I don't have much experience with Maxtors except the one in my firewall that is still going strong after 7 years.

  • by LurkerXXX (667952) on Wednesday December 21, 2005 @10:13AM (#14308526)
    Mod parent up. It sounds like the grandparent is basing his judgement off of a handfull of hard drives he has personally owned. Statistics off of such a low sample number are very bad. Talk to someone who works at a large corp in is charge of hundreds or thousands of drives. I think you will quickly revise your attitude towards Seagate. There is a reson they have a 5 year warrenty and Maxtor only has a 1 year.
  • by dada21 (163177) * <adam.dada@gmail.com> on Wednesday December 21, 2005 @10:14AM (#14308534) Homepage Journal
    Combines don't always combine to become more powerful, in fact companies usually combine to save their asses.

    This merger isn't about making more profits -- it is about cutting the bleeding that has occured now that hard drive space is a commodity. How many hard drive companies did we have 10 years ago versus today? Do you recall all the companies that are gone now?

    How can you look at the prices of hard drives versus the number of companies and see a problem? You're pushing me to think you want regulations added to prevent these merges, but I'm happily buying 300GB hard drives for under $100 and I'm very happy.
  • Re:Woah there! (Score:5, Insightful)

    by vertinox (846076) on Wednesday December 21, 2005 @10:50AM (#14308827)
    If I lose data, then I feel like I lost a pet.

    Woah there! Maybe you are taking this data thing too seriously.

    Come to think of it... I used to be just like you. I always had redudant copies of hard drives, then copies of those, and then I went all the way and got a RAID controller and started out with Raid 5 but I figured that wasn't good enough to I mirrored that...

    After about 10 years of doing this (since 1995... I still got backups of my old IBM PS1 on my current computer) I realized:

    "What the fuck do I need all this data for?"

    I've got shit I don't even remember. Hard drives just laying in my closet full to the brim of stuff I don't even know what is on. CDRs and CDRs of shit I backed up but yet I don't know what good it will do me because everything I now use is stuff I downloaded or bought in the last 6 months.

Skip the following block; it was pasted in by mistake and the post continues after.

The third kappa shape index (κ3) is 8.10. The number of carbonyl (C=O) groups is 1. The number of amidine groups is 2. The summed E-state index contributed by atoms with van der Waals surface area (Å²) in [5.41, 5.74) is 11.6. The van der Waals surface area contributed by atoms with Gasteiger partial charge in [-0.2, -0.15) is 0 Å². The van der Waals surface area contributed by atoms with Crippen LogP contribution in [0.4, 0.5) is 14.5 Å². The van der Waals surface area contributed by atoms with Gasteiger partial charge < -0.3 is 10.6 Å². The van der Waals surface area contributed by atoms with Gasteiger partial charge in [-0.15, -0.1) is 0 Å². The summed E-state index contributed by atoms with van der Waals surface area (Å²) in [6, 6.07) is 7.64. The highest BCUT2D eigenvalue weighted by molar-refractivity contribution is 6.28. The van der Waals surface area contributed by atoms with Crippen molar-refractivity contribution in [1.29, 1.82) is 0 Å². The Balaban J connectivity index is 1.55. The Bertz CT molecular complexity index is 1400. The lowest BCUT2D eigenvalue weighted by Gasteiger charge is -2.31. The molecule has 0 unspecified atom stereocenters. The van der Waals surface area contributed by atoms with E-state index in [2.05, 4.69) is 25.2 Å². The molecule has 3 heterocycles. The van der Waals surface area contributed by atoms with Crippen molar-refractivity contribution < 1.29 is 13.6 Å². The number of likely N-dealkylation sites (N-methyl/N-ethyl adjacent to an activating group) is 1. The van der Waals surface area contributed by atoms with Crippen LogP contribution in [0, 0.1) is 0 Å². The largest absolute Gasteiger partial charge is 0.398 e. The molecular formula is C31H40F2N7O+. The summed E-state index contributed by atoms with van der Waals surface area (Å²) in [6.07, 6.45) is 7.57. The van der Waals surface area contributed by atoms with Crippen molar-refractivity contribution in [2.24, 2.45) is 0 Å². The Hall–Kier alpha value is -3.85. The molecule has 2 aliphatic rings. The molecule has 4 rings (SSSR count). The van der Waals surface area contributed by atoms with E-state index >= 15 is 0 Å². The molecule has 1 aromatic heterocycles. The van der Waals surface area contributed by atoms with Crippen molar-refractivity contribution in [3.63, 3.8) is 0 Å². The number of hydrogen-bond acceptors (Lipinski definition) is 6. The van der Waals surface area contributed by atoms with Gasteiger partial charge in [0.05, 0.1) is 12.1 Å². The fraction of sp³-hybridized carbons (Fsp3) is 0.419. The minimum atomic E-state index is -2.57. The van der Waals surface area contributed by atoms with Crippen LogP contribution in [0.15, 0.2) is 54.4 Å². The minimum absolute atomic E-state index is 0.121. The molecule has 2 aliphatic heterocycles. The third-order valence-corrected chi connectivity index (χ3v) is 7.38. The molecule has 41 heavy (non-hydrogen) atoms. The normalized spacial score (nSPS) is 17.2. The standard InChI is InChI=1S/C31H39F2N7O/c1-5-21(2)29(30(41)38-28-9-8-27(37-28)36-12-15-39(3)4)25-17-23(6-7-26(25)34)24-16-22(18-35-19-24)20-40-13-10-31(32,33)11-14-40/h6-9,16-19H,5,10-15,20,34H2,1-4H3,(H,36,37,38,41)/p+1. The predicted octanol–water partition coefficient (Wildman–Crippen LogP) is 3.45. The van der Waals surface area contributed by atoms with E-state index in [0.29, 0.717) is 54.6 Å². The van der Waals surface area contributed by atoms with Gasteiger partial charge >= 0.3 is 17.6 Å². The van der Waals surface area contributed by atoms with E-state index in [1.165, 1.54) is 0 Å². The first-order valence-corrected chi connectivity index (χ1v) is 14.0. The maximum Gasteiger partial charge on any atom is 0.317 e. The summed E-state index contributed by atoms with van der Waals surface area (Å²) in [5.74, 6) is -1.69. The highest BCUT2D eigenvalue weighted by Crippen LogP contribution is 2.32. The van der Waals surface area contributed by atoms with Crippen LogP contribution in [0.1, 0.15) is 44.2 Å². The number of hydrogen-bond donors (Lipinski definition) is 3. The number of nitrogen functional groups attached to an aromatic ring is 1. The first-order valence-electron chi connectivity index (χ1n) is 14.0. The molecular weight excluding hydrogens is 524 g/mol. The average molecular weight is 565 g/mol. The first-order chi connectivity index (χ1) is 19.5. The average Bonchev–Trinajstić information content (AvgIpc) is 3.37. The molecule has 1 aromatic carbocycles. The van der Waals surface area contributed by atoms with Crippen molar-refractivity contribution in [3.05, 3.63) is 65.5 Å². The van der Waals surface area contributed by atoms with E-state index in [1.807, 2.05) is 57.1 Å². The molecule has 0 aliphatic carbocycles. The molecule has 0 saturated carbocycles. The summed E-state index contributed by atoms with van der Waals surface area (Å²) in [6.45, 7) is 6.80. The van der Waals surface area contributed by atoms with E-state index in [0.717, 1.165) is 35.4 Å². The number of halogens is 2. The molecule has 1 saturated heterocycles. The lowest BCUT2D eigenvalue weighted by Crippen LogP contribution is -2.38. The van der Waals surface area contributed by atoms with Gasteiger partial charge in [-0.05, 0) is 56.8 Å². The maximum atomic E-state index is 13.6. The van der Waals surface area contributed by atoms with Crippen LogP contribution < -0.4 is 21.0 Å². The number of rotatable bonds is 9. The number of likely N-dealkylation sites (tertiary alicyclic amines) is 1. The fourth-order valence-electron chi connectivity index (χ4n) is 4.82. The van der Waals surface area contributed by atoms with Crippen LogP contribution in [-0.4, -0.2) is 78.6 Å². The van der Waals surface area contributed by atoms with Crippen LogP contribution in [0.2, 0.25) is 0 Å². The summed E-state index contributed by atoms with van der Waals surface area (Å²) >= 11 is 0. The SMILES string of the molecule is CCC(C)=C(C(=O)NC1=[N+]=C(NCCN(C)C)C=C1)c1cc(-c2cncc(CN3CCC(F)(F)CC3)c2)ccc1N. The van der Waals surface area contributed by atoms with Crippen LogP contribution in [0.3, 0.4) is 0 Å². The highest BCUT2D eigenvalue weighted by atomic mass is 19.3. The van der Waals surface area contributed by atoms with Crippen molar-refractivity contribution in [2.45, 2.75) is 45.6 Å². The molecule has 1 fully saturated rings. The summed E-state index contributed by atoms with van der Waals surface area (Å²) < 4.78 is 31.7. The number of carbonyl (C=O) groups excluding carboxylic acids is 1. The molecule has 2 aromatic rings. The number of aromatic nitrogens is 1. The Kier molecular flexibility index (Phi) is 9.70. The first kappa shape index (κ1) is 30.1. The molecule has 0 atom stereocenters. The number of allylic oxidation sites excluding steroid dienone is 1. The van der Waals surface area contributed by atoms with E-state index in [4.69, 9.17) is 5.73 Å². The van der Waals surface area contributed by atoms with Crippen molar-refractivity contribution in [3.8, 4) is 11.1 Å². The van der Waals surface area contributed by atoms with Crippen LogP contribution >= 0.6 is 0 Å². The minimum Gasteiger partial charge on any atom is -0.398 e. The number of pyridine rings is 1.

Maybe I'm too ADD, but I just can't keep up with crap that I did even a year ago that is worth keeping.

    My suggestion to break this cycle. Pull out a random hard drive from a closet (or computer) that you can't remember what you put on it and format it and install something like Ubuntu or whatever OS you want to play around with.

    It feels painful at first as you watch the progress of the install go by when you know you could be loosing valuable data, but you know what... If you can't remember what you put on their it probaly wasn't worth keeping.

    Yes, data hording is an addiction and I had the same problem too so I understand how hard it can be to try to keep bit of data I have came across in my life time. I still need to ebay all these seagate drives...
  • by hexix (9514) on Wednesday December 21, 2005 @10:56AM (#14308879) Homepage
    The more we regulate, the more we see the number of companies in a given market trend towards 1.
    ...
    I don't believe that monopolies are more than temporary unless they are given the power of monopoly through government licensing and regulations.

    Huh? Isn't the reason we have these regulations because we've learned from history that the exact opposite of what you're saying is true? Did the government somehow kill competition for standard oil to give them a monopoly? Seriously, I'm asking. Perhaps you know something I don't.

    It seems the cool new thing is to blame a company's woes on health care costs, and government regulation. The people who do this tend to ignore that there are a crap-load of companies doing fine with the same costs. Simply because they make products people want to buy. Then there are other companies making crap products who want to blame their dying company on the government. GM -- I'm looking at you.

  • Re:Woah there! (Score:3, Insightful)

    by killmenow (184444) on Wednesday December 21, 2005 @11:19AM (#14309082)
    I know where you're coming from. I still have QIC-40 tape backups from one of my oldest PCs. Hell, I still have floppies *and cassettes* saved from my first Atari 1200. Here's my problem now:

    The floppies and cassettes are so old as to have lost much of the data on them. (I confess I haven't stored them properly; but, even had I done so, there is still a good chance of data loss.) And the QIC tapes I have no device capable of reading now. I am quite certain there's some old letters, poems, songs, and other miscellaneous writings on those tapes written with a word processor that's no longer available. So, even if I had a device capable of reading the tapes and restoring the data, I still would need to find a way to get the data out of that old proprietary format and into a format I can use now.